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After calling off her engagement in the wake of a tragic revelation, Yuko Moriguchi had nothing to live for except her only child, four-year-old child, Manami. Now, following an accident on the grounds of the middle school where she teaches, Yuko has given up and tendered her resignation.
But first she has one last lecture to deliver. She tells a story that upends everything her students ever thought they knew about two of their peers, and sets in motion a diabolical plot for revenge.
Narrated in alternating voices, with twists you'll never see coming, Confessions probes the limits of punishment, despair, and tragic love, culminating in a harrowing confrontation between teacher and student that will place the occupants of an entire school in danger. You'll never look at a classroom the same way again.
Customer ReviewsMost Helpful
By A Customer on 02-14-18
Audible’s Version of “Confessions” is Best
Although this book garnered 4-5 ⭐️ reviews, the partial chapter of the Kindle sample did not interest me. However, spoken-word Japanese—as is written in the sample—flows better when read aloud. The Audible spoken-voice sample was much better than the Kindle version.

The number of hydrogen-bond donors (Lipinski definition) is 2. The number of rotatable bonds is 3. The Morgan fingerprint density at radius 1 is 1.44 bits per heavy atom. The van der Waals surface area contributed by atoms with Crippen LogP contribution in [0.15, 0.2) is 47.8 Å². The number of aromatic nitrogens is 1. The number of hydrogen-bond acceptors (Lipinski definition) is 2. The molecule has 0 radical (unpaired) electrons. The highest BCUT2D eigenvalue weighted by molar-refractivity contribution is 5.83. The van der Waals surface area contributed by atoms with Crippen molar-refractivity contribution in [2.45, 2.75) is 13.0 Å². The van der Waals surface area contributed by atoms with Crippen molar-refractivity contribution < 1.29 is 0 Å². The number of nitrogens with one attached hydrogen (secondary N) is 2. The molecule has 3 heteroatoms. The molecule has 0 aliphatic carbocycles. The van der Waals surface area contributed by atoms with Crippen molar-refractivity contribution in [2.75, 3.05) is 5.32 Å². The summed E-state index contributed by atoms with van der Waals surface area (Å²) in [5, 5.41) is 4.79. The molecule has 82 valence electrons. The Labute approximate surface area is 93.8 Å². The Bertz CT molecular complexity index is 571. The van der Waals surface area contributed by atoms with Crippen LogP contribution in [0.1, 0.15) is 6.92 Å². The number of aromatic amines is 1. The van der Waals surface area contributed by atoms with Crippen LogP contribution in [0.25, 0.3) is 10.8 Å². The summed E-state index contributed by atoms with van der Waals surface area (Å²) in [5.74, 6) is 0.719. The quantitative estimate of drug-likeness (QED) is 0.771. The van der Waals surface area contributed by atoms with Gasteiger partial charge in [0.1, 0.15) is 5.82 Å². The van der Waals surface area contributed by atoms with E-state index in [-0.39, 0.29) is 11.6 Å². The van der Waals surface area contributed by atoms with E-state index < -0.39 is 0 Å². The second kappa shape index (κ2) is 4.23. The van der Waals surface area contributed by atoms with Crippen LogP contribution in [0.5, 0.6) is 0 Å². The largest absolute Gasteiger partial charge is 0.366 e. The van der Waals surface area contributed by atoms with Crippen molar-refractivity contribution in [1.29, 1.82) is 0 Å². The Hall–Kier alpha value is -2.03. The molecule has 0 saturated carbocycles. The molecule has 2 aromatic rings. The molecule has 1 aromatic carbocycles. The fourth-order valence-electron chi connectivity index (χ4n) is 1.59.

This is a disquieting psychological thriller with elements of non-supernatural horror. This complex revenge story is told from the POVs of six different characters—vaguely reminiscent of Rashomon—each narrating and/or sharing a chapter in this short novel. As the story proceeds, the author’s puzzle pieces begin clicking into place, revealing characters’ motives and methods, delusions & psychological dysfunctions—leading to a surprising but deadly conclusion that will satisfy readers who like revenge stories.
I’m giving this 3 stars for several reasons:
1. As a whole, the pace was good, but some sections dragged, so I increased listening speed (a lot) or skipped ahead.
2. The “bad/evil” student is an adult-level genius, so he would know disease transmission routes. Or at the least, how to research the topic online.
3. I found it incredible that not a single student told a parent or had nightmares about the food-tainting incident at school.
4. How did a middle school boy get his blood drawn at a lab without a parent present? Or was it via a home delivery kit? Furthermore, would test results—that could be mis-delivered or opened by someone else—be mailed? With the patient’s name on it?
5. Moriguchi seems to know too much about other characters’ feelings and intimate conversations.
6. I rated the Audible narrators 3 stars because character voices were often too similar. Narrators were probably coached to pronounce Japanese words/names, at times they were not convincing—especially the male narrator. How many different ways can you say: “Manami” or “Mizuki” or “Mizuho”? These odd pronunciations stopped the story for me.